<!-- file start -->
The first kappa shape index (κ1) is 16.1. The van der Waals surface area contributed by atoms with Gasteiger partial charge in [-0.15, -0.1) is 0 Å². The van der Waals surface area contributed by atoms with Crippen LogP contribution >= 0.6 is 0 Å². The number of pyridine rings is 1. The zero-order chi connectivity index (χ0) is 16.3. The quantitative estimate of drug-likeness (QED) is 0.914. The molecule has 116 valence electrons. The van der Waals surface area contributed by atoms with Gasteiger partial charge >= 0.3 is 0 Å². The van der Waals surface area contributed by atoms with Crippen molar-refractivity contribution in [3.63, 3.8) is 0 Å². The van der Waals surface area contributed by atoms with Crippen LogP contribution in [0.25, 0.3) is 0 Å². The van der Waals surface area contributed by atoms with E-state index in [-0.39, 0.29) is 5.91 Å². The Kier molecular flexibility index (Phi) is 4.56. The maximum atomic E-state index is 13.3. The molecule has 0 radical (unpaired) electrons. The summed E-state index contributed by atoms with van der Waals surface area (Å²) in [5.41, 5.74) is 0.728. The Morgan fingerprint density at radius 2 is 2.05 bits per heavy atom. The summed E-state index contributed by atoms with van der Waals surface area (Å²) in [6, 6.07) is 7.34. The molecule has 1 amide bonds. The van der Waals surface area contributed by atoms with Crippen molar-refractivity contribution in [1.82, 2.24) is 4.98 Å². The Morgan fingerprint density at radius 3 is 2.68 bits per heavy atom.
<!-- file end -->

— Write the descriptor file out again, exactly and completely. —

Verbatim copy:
The first kappa shape index (κ1) is 16.1. The van der Waals surface area contributed by atoms with Gasteiger partial charge in [-0.15, -0.1) is 0 Å². The van der Waals surface area contributed by atoms with Crippen LogP contribution >= 0.6 is 0 Å². The number of pyridine rings is 1. The zero-order chi connectivity index (χ0) is 16.3. The quantitative estimate of drug-likeness (QED) is 0.914. The molecule has 116 valence electrons. The van der Waals surface area contributed by atoms with Gasteiger partial charge >= 0.3 is 0 Å². The van der Waals surface area contributed by atoms with Crippen molar-refractivity contribution in [3.63, 3.8) is 0 Å². The van der Waals surface area contributed by atoms with Crippen LogP contribution in [0.25, 0.3) is 0 Å². The van der Waals surface area contributed by atoms with E-state index in [-0.39, 0.29) is 5.91 Å². The Kier molecular flexibility index (Phi) is 4.56. The maximum atomic E-state index is 13.3. The molecule has 0 radical (unpaired) electrons. The summed E-state index contributed by atoms with van der Waals surface area (Å²) in [5.41, 5.74) is 0.728. The Morgan fingerprint density at radius 2 is 2.05 bits per heavy atom. The summed E-state index contributed by atoms with van der Waals surface area (Å²) in [6, 6.07) is 7.34. The molecule has 1 amide bonds. The van der Waals surface area contributed by atoms with Crippen molar-refractivity contribution in [1.82, 2.24) is 4.98 Å². The Morgan fingerprint density at radius 3 is 2.68 bits per heavy atom.